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December 2014

In-Hospital Delirium While Awaiting Temporal Artery Biopsy: A Teachable Moment

Author Affiliations
  • 1Department of Neurology, University of California, San Francisco
  • 2Department of Medicine, University of California, San Francisco
JAMA Intern Med. 2014;174(12):1891-1892. doi:10.1001/jamainternmed.2014.5310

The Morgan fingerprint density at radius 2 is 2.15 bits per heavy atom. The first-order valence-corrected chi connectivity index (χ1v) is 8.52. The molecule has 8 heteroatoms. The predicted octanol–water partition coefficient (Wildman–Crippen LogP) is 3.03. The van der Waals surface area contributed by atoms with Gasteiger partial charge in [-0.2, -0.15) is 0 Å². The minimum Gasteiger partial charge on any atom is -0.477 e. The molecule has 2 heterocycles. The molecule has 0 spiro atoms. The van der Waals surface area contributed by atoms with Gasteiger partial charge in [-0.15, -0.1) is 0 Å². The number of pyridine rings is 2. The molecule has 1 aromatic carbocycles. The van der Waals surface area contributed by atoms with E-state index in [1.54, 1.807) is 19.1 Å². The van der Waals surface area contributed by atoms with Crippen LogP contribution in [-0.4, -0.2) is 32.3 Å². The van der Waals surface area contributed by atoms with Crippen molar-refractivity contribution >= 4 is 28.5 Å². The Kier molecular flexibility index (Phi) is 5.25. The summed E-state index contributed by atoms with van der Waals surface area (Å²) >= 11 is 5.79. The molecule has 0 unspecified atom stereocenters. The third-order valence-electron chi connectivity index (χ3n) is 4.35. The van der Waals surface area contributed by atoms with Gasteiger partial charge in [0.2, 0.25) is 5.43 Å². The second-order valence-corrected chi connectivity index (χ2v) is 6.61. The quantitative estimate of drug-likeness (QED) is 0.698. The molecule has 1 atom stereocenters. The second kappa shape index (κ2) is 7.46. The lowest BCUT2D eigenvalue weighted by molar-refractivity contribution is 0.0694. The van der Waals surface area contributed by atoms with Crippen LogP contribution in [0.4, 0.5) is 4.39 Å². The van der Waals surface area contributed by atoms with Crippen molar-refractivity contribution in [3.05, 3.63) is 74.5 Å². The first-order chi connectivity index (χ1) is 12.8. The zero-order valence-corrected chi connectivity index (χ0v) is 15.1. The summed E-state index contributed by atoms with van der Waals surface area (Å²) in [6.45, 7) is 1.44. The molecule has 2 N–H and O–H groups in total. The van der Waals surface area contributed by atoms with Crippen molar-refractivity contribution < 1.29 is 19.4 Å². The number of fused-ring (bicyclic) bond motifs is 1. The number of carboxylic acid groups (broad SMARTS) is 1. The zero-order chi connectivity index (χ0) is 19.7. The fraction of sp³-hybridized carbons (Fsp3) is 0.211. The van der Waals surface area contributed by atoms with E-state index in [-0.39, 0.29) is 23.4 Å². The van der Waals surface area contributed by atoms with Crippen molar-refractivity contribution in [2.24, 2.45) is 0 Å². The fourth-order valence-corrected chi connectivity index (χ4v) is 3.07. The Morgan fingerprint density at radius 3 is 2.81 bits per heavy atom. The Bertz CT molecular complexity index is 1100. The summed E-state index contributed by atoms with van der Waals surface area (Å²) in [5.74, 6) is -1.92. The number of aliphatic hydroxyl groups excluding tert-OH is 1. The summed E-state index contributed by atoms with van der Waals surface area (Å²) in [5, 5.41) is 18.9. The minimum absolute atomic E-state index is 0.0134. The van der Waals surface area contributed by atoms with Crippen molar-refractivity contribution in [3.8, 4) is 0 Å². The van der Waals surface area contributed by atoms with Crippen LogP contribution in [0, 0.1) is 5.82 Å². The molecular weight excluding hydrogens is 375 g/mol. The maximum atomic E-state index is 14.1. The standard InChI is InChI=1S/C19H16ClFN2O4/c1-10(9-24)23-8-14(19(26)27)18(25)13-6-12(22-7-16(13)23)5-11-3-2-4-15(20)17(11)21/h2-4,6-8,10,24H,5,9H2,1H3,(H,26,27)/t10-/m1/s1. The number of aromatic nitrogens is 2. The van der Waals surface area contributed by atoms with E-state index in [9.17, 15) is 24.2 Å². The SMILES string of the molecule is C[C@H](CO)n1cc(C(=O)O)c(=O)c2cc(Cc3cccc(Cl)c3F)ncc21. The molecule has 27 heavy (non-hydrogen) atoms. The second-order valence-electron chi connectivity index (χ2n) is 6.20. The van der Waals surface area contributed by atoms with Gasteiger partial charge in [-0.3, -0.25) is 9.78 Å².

A 68-year-old woman with a history of amyloidosis complicated by end-stage renal disease on peritoneal dialysis presented to the emergency department with 3 days of right-sided neck pain. The patient noticed severe sharp pain in her right posterior neck and proximal right shoulder on wakening, which progressed to include the right side of her head. The pain was exacerbated by chewing and associated with blurry vision, which had resolved by the time of presentation. Physical examination revealed tenderness to palpation in the right temporal region and normal visual acuity. Laboratory results were significant for an elevated erythrocyte sedimentation rate above 100 mm/h, and a computed tomographic scan of the head and neck did not show an acute abnormality. Owing to concern for giant cell arteritis (GCA), the patient was immediately started on therapy with 20 mg of oral prednisone. This dose was lower than the standard dose for empiric GCA treatment because the patient had previously developed delirium with higher doses of prednisone. The patient was then admitted to the medicine service for temporal artery biopsy.

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